THEY were supposed to provide freedom, independence, control and fun. But instead it seems that mobile phones have enslaved us.
We are emotionally dependent on them for our identity and feelings of self-worth and incapable even of going to the shops without whipping them out at regular intervals to call family and friends for advice.
A major new piece of research has revealed that nearly half of young adults have very strong feeling about their handset, describing its loss as similar to a bereavement.
Many younger users regard their phones as an extension of their physical being that they rely upon to forge and maintain their self-image.
Even older, more sceptical, users rely on their phone for emotional fulfilment, according to the findings, which show that nearly half of all users rely on their phone to lift their mood.
Three years ago 58 per cent of households had at least one. Now it is closer to 75 per cent. While the growth has occurred across society, it has been fastest among poorer people, thanks to the advent of pay-as-you-go tariffs.
The research, based on a survey of 1,000 people, 50 in-depth interviews and three focus groups, was conducted jointly by the Henley Management Centre and the research company Teleconomy. It found that more than a quarter of all users regard their phone as “essential”, with a significant minority reporting that they feel strangely detached from life if they do not have it with them or are made to turn it off.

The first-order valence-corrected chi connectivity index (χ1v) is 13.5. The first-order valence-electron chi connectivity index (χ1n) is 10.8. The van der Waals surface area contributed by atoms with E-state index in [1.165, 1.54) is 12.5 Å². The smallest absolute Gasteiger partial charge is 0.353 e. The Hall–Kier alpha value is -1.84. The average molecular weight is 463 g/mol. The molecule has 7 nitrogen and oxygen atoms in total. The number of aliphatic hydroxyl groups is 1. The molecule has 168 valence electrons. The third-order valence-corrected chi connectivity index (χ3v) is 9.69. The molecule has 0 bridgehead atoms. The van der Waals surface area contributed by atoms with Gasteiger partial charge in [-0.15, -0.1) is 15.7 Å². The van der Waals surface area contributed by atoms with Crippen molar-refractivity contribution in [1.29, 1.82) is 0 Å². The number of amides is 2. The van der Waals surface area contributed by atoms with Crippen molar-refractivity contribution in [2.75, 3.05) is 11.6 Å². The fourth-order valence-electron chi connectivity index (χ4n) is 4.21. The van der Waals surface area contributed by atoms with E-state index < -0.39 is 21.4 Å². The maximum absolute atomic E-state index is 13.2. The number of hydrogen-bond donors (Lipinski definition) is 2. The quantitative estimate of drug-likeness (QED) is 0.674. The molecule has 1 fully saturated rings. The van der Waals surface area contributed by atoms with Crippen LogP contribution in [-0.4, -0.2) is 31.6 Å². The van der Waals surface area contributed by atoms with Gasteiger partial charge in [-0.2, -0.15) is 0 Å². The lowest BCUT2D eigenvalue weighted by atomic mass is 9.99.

Many say that their choice of phone is hugely important to their sense of identity, as it projects their self-image.
People are most likely to make calls on their mobile phones when on their way to a meeting (22 per cent) or travelling (19 per cent), and most likely to use text-messages when shopping (34 per cent), in school or at college (33 per cent), or on the way to a meeting or activity (33 per cent).
Fifteen per cent of users say they that use their phone only for texting. Many regard texting as important because it enables them to edit and filter what they send out and gives people time to reflect on their answer before responding.
Texting is still regarded as predominantly an activity for younger users, however, with many teenagers saying that it is seriously “uncool” to be texted by their parents.
Younger users are more likely to regard their phone as part of the fabric of their lifestyle, providing vital order to their lives. Older users regard the phone more as a tool to enable an easier lifestyle.
Michael Hulme, director of applied research at the Henley Management Centre and chairman of Teleconomy, said that at a time when the spread of globalism was leaving individuals feeling disempowered, the mobile phone helped to hand them back a degree of control over their lives.
The downside, however, was that it also gave others some control over them. “Quite often the first thing people say to you on the mobile is, ‘Where are you?’— it is a form of control.”